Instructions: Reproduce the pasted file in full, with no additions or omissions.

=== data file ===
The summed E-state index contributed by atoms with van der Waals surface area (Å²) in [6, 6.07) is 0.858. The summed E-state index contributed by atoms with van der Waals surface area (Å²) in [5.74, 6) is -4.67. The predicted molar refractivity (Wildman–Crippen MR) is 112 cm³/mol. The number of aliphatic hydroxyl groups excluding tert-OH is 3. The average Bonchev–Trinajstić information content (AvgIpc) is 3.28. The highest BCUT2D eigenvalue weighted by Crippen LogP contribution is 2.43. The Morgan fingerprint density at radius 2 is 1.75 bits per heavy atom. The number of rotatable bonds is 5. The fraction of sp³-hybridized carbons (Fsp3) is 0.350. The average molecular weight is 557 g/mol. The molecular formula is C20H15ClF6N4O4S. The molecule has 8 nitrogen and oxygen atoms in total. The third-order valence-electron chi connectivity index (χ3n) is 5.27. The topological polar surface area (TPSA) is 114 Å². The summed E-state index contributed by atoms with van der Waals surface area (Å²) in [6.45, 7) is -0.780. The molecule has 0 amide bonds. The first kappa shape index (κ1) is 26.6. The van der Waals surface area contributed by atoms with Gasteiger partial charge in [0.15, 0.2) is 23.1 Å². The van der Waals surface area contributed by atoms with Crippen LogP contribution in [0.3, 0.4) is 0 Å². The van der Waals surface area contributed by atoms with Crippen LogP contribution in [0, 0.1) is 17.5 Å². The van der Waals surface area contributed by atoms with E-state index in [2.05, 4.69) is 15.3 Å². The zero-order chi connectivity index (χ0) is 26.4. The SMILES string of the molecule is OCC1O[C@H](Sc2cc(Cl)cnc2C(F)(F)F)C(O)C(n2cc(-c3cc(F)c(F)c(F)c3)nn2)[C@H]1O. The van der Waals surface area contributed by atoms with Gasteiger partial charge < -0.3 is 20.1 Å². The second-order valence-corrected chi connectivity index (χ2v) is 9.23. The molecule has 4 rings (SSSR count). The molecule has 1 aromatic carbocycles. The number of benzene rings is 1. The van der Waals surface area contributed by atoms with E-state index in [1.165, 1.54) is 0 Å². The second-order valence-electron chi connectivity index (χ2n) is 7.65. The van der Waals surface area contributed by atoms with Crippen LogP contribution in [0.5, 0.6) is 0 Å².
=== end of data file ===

The summed E-state index contributed by atoms with van der Waals surface area (Å²) in [6, 6.07) is 0.858. The summed E-state index contributed by atoms with van der Waals surface area (Å²) in [5.74, 6) is -4.67. The predicted molar refractivity (Wildman–Crippen MR) is 112 cm³/mol. The number of aliphatic hydroxyl groups excluding tert-OH is 3. The average Bonchev–Trinajstić information content (AvgIpc) is 3.28. The highest BCUT2D eigenvalue weighted by Crippen LogP contribution is 2.43. The Morgan fingerprint density at radius 2 is 1.75 bits per heavy atom. The number of rotatable bonds is 5. The fraction of sp³-hybridized carbons (Fsp3) is 0.350. The average molecular weight is 557 g/mol. The molecular formula is C20H15ClF6N4O4S. The molecule has 8 nitrogen and oxygen atoms in total. The third-order valence-electron chi connectivity index (χ3n) is 5.27. The topological polar surface area (TPSA) is 114 Å². The summed E-state index contributed by atoms with van der Waals surface area (Å²) in [6.45, 7) is -0.780. The molecule has 0 amide bonds. The first kappa shape index (κ1) is 26.6. The van der Waals surface area contributed by atoms with Gasteiger partial charge in [0.15, 0.2) is 23.1 Å². The van der Waals surface area contributed by atoms with Crippen LogP contribution in [0.3, 0.4) is 0 Å². The van der Waals surface area contributed by atoms with Crippen LogP contribution in [0, 0.1) is 17.5 Å². The van der Waals surface area contributed by atoms with E-state index in [2.05, 4.69) is 15.3 Å². The zero-order chi connectivity index (χ0) is 26.4. The SMILES string of the molecule is OCC1O[C@H](Sc2cc(Cl)cnc2C(F)(F)F)C(O)C(n2cc(-c3cc(F)c(F)c(F)c3)nn2)[C@H]1O. The van der Waals surface area contributed by atoms with Gasteiger partial charge < -0.3 is 20.1 Å². The second-order valence-corrected chi connectivity index (χ2v) is 9.23. The molecule has 4 rings (SSSR count). The molecule has 1 aromatic carbocycles. The number of benzene rings is 1. The van der Waals surface area contributed by atoms with E-state index in [1.165, 1.54) is 0 Å². The second-order valence-electron chi connectivity index (χ2n) is 7.65. The van der Waals surface area contributed by atoms with Crippen LogP contribution in [0.5, 0.6) is 0 Å².